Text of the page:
A Review of ‘Punjab Disappeared’. The Documentary UK Premiere
ਵਾਹਿਗੁਰੂ ਜੀ ਕਾ ਖਾਲਸਾ ਵਾਹਿਗੁਰੂ ਜੀ ਕੀ ਫਤਿਹ
Every time I hear the word ‘Lapta or Disappeared ’ it immediately throws my mind into a place where it fights with the paradigms created by the states. This fight in my mind ends up in a shift of responsibilities which were passed on to me by my ancestors which pushes me to learn more and more. I was very excited when I heard that ‘Punjab Disappeared’ film would be screened in various cities of the UK but at the same time had so many unanswered questions in my mind about the Lapta or disappeared Sikh youth of Punjab as my family were personally affected by it as well.
The event attracted young students, human rights activists, volunteers and older community members who were personally affected by the enforced disappearances in Punjab. The venue of the event ‘The Curve’ was impressive and it was great to see a number of young students and activists present at the event.
The film was really insightful and very moving. I began to comprehend how hard it is for the families to live on after experiencing so much pain and uncertainty. I discovered that it was not only one member of the family who was killed but in actual fact, the Punjab Police would have tortured and harassed many extended members of that family. This paints a much more complex picture of trauma and healing per family which I simply hadn’t comprehended before. It was also so sad to hear from a young woman (of a similar age to me) crying whilst holding a photo of her dad in her hand explaining how difficult her life had been because she still hadn’t received something as simple as a death certificate for her father. She just wanted to know whether her father was dead or alive.
It was such a great blessing to see activists from Manipur, Kashmir, Chhattisgarh and Punjab standing shoulder to shoulder to share their pain but at the same time aspiring to challenge the brutality of the Indian state’s military/police forces together. One line from an Adivasi activist from Chhattisgarh still haunts me, she said “if people could have come together to stop this impunity of the Indian State in Punjab, I can say then the people who are committing the same atrocities in my place and other places of India may have had to think twice before killing and raping anyone.”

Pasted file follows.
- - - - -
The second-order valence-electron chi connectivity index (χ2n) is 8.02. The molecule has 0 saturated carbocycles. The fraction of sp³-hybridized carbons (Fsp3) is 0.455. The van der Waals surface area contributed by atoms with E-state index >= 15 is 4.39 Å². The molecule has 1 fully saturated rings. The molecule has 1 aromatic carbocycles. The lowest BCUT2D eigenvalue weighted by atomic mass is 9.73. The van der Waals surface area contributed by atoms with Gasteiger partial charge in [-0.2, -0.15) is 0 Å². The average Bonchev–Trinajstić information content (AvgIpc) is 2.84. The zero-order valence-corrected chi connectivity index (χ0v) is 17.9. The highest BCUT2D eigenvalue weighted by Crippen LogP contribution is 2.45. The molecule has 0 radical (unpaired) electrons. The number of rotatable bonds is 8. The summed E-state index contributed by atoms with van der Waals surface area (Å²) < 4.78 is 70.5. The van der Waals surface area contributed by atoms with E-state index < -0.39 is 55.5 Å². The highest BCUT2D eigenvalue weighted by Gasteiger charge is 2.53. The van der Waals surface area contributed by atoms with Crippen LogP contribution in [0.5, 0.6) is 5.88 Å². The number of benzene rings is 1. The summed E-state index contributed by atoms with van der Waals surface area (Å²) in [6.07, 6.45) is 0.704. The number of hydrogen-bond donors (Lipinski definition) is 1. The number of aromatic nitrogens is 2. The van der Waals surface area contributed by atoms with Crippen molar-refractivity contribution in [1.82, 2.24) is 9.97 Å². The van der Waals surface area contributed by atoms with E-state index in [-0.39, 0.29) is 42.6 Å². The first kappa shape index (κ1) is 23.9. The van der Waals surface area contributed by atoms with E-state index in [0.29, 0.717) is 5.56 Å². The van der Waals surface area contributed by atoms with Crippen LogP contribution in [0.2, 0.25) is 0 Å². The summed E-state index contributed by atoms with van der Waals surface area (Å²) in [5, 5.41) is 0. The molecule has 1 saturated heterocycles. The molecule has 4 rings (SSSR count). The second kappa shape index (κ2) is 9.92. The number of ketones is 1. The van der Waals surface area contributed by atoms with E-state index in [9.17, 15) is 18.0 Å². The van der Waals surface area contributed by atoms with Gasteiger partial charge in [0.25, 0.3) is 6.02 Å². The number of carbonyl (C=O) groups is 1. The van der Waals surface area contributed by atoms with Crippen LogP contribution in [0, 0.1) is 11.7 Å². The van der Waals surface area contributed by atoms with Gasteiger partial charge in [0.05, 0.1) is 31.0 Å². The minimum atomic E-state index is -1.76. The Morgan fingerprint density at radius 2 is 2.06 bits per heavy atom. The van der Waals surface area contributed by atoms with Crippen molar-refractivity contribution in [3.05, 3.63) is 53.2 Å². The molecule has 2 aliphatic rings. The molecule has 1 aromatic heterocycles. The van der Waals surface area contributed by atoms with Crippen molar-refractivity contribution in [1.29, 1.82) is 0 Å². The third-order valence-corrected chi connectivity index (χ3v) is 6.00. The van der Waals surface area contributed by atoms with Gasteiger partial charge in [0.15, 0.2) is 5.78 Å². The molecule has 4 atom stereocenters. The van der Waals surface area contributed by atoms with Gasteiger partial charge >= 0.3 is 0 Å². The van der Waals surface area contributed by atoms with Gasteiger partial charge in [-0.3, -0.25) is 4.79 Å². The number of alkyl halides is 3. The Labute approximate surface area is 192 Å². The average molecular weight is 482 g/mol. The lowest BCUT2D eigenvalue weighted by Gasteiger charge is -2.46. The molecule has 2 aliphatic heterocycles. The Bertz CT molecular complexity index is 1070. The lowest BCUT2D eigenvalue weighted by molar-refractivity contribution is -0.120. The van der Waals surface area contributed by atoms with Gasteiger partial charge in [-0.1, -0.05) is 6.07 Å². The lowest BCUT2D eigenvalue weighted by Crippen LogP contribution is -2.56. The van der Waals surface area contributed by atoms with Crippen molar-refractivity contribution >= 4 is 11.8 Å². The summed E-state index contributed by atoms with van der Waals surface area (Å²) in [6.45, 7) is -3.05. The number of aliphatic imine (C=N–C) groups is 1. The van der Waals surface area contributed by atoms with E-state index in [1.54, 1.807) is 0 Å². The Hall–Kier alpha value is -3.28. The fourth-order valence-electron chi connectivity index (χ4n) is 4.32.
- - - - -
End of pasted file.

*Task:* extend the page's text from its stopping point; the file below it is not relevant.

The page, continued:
A panel discussion was conducted after the screening of the film in which a lot of questions were answered by the PDAP team members Bhai Satnam Singh and Bibi Jaswant Kaur. The highlight for me was when someone questioned what will be the impact of the work. The answer of Bhai Satnam Singh really struck me, he said ’We Sikhs are here to serve everyone and the fight which we are fighting may prevent another genocide in the future.’ Internally I felt so blessed after hearing this because the current state of the Indian regime is really severe and marginalises non-Hindu communities. The largest case with more than 8000 victims which the PDAP team are working on may truly save people from all communities who may be a target of Indian state impunity in the future.
My take away message from today was inspired by Bhai Amarjit Singh Khalra (the brother of Bhai Jaswant Singh Ji Khalra who lives in Slough and was in attendance). I began to understand that the responsibility on the shoulders of us young Sikhs is huge. Sometimes it can 25 years or more to convey the message but the message will always resonate with truth-seeking souls.
I feel really blessed and motivated after the screening today. It gave me a place where I was able to struggle with my mind and get it to comprehend the blessing of being a Sikh and the goal to serve others and stand up for justice. I urge students of all backgrounds to take the opportunity to watch the documentary and see the filmmakers who are truly some of the most inspiring and passionate individuals you will have the honour of meeting.
Jaspreet Singh at the premiere in Slough on Sunday 9th June 2019 alongside Jaskeerut Kaur (Birmingham City University) and Caren Kaur (King’s College London).
This article has been reproduced from the original article published on the website of British Organisation of Sikh Students (BOSS). You can read the original article on their website here.